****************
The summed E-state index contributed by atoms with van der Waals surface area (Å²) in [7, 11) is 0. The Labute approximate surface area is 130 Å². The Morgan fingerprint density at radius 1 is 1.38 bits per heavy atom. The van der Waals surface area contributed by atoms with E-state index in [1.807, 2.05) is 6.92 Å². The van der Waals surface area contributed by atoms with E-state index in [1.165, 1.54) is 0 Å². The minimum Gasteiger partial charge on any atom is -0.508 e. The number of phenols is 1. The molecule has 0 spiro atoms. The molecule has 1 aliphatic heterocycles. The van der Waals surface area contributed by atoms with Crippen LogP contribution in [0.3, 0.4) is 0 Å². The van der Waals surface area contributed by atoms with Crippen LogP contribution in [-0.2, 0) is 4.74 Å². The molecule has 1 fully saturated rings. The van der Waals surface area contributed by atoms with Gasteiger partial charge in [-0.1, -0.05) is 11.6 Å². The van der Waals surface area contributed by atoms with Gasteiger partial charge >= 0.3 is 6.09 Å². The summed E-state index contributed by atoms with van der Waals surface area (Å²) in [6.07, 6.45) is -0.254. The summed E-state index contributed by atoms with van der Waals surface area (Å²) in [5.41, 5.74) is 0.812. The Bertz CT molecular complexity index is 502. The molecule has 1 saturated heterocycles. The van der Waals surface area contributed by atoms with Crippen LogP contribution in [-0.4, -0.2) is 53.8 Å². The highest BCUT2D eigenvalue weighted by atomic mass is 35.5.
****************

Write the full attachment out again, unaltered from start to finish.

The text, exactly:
The summed E-state index contributed by atoms with van der Waals surface area (Å²) in [7, 11) is 0. The Labute approximate surface area is 130 Å². The Morgan fingerprint density at radius 1 is 1.38 bits per heavy atom. The van der Waals surface area contributed by atoms with E-state index in [1.807, 2.05) is 6.92 Å². The van der Waals surface area contributed by atoms with E-state index in [1.165, 1.54) is 0 Å². The minimum Gasteiger partial charge on any atom is -0.508 e. The number of phenols is 1. The molecule has 0 spiro atoms. The molecule has 1 aliphatic heterocycles. The van der Waals surface area contributed by atoms with Crippen LogP contribution in [0.3, 0.4) is 0 Å². The van der Waals surface area contributed by atoms with Crippen LogP contribution in [-0.2, 0) is 4.74 Å². The molecule has 1 fully saturated rings. The van der Waals surface area contributed by atoms with Gasteiger partial charge in [-0.1, -0.05) is 11.6 Å². The van der Waals surface area contributed by atoms with Gasteiger partial charge >= 0.3 is 6.09 Å². The summed E-state index contributed by atoms with van der Waals surface area (Å²) in [6.07, 6.45) is -0.254. The summed E-state index contributed by atoms with van der Waals surface area (Å²) in [5.41, 5.74) is 0.812. The Bertz CT molecular complexity index is 502. The molecule has 1 saturated heterocycles. The van der Waals surface area contributed by atoms with Crippen LogP contribution in [-0.4, -0.2) is 53.8 Å². The highest BCUT2D eigenvalue weighted by atomic mass is 35.5.